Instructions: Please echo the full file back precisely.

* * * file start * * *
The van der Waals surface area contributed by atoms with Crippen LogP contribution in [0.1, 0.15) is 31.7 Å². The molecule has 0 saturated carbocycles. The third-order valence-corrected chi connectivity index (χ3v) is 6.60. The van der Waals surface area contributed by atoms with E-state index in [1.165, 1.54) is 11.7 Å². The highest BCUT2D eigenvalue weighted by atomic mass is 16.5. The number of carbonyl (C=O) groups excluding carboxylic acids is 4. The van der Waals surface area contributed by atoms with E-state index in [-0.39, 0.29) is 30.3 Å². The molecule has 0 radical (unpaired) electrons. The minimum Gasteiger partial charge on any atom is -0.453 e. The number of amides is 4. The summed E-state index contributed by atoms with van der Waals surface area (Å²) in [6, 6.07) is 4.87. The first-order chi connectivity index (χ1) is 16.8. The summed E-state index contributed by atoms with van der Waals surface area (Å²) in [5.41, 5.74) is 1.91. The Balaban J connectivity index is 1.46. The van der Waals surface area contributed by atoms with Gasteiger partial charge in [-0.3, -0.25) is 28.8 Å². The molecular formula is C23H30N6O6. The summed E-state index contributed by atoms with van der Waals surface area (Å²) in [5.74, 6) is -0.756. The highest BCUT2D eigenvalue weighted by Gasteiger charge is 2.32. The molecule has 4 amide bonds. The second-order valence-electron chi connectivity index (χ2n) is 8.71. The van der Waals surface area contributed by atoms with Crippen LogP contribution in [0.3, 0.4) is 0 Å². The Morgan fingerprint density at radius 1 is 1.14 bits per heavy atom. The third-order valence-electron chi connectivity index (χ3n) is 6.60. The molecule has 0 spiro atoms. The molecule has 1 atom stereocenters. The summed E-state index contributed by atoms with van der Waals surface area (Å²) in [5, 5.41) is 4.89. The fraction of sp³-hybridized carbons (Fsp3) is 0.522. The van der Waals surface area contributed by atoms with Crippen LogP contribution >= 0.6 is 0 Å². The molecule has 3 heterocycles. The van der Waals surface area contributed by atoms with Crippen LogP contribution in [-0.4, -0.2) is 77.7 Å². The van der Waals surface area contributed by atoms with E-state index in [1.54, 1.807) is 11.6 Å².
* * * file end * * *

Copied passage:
The van der Waals surface area contributed by atoms with Crippen LogP contribution in [0.1, 0.15) is 31.7 Å². The molecule has 0 saturated carbocycles. The third-order valence-corrected chi connectivity index (χ3v) is 6.60. The van der Waals surface area contributed by atoms with E-state index in [1.165, 1.54) is 11.7 Å². The highest BCUT2D eigenvalue weighted by atomic mass is 16.5. The number of carbonyl (C=O) groups excluding carboxylic acids is 4. The van der Waals surface area contributed by atoms with E-state index in [-0.39, 0.29) is 30.3 Å². The molecule has 0 radical (unpaired) electrons. The minimum Gasteiger partial charge on any atom is -0.453 e. The number of amides is 4. The summed E-state index contributed by atoms with van der Waals surface area (Å²) in [6, 6.07) is 4.87. The first-order chi connectivity index (χ1) is 16.8. The summed E-state index contributed by atoms with van der Waals surface area (Å²) in [5.41, 5.74) is 1.91. The Balaban J connectivity index is 1.46. The van der Waals surface area contributed by atoms with Gasteiger partial charge in [-0.3, -0.25) is 28.8 Å². The molecular formula is C23H30N6O6. The summed E-state index contributed by atoms with van der Waals surface area (Å²) in [5.74, 6) is -0.756. The highest BCUT2D eigenvalue weighted by Gasteiger charge is 2.32. The molecule has 4 amide bonds. The second-order valence-electron chi connectivity index (χ2n) is 8.71. The van der Waals surface area contributed by atoms with Crippen LogP contribution in [0.3, 0.4) is 0 Å². The Morgan fingerprint density at radius 1 is 1.14 bits per heavy atom. The third-order valence-electron chi connectivity index (χ3n) is 6.60. The molecule has 0 spiro atoms. The molecule has 1 atom stereocenters. The summed E-state index contributed by atoms with van der Waals surface area (Å²) in [5, 5.41) is 4.89. The fraction of sp³-hybridized carbons (Fsp3) is 0.522. The van der Waals surface area contributed by atoms with Crippen LogP contribution >= 0.6 is 0 Å². The molecule has 3 heterocycles. The van der Waals surface area contributed by atoms with Crippen LogP contribution in [-0.4, -0.2) is 77.7 Å². The van der Waals surface area contributed by atoms with E-state index in [1.54, 1.807) is 11.6 Å².